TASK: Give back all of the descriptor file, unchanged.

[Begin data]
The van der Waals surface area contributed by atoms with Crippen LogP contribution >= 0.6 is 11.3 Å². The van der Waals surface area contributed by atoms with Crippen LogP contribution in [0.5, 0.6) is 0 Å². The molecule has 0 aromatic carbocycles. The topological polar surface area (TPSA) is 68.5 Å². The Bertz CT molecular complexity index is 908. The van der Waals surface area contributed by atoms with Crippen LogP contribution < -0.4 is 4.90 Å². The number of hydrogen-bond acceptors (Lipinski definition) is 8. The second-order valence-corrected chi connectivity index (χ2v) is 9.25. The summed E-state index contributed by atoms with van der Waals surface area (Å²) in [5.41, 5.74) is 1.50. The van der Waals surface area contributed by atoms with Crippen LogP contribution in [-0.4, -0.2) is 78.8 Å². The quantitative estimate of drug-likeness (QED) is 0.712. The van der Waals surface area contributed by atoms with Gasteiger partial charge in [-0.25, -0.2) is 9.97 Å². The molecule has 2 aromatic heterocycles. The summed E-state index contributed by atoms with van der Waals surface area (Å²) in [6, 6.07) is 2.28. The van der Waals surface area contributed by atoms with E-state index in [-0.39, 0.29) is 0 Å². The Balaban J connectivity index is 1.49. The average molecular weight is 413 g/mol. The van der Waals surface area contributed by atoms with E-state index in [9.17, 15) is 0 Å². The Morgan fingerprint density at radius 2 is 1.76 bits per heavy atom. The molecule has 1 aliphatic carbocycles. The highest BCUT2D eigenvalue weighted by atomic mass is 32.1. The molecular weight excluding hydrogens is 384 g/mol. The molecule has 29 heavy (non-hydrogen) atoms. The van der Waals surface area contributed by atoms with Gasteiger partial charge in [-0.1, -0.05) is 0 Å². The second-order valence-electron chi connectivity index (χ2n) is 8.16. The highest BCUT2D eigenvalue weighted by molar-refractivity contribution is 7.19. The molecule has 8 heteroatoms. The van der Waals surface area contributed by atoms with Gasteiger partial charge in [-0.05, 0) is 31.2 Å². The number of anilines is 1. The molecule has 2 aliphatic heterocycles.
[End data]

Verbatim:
The van der Waals surface area contributed by atoms with Crippen LogP contribution >= 0.6 is 11.3 Å². The van der Waals surface area contributed by atoms with Crippen LogP contribution in [0.5, 0.6) is 0 Å². The molecule has 0 aromatic carbocycles. The topological polar surface area (TPSA) is 68.5 Å². The Bertz CT molecular complexity index is 908. The van der Waals surface area contributed by atoms with Crippen LogP contribution < -0.4 is 4.90 Å². The number of hydrogen-bond acceptors (Lipinski definition) is 8. The second-order valence-corrected chi connectivity index (χ2v) is 9.25. The summed E-state index contributed by atoms with van der Waals surface area (Å²) in [5.41, 5.74) is 1.50. The van der Waals surface area contributed by atoms with Crippen LogP contribution in [-0.4, -0.2) is 78.8 Å². The quantitative estimate of drug-likeness (QED) is 0.712. The van der Waals surface area contributed by atoms with Gasteiger partial charge in [-0.25, -0.2) is 9.97 Å². The molecule has 2 aromatic heterocycles. The summed E-state index contributed by atoms with van der Waals surface area (Å²) in [6, 6.07) is 2.28. The van der Waals surface area contributed by atoms with E-state index in [-0.39, 0.29) is 0 Å². The Balaban J connectivity index is 1.49. The average molecular weight is 413 g/mol. The van der Waals surface area contributed by atoms with E-state index in [9.17, 15) is 0 Å². The Morgan fingerprint density at radius 2 is 1.76 bits per heavy atom. The molecule has 1 aliphatic carbocycles. The highest BCUT2D eigenvalue weighted by atomic mass is 32.1. The molecular weight excluding hydrogens is 384 g/mol. The molecule has 29 heavy (non-hydrogen) atoms. The van der Waals surface area contributed by atoms with Gasteiger partial charge in [-0.1, -0.05) is 0 Å². The second-order valence-electron chi connectivity index (χ2n) is 8.16. The highest BCUT2D eigenvalue weighted by molar-refractivity contribution is 7.19. The molecule has 8 heteroatoms. The van der Waals surface area contributed by atoms with Gasteiger partial charge in [-0.05, 0) is 31.2 Å². The number of anilines is 1. The molecule has 2 aliphatic heterocycles.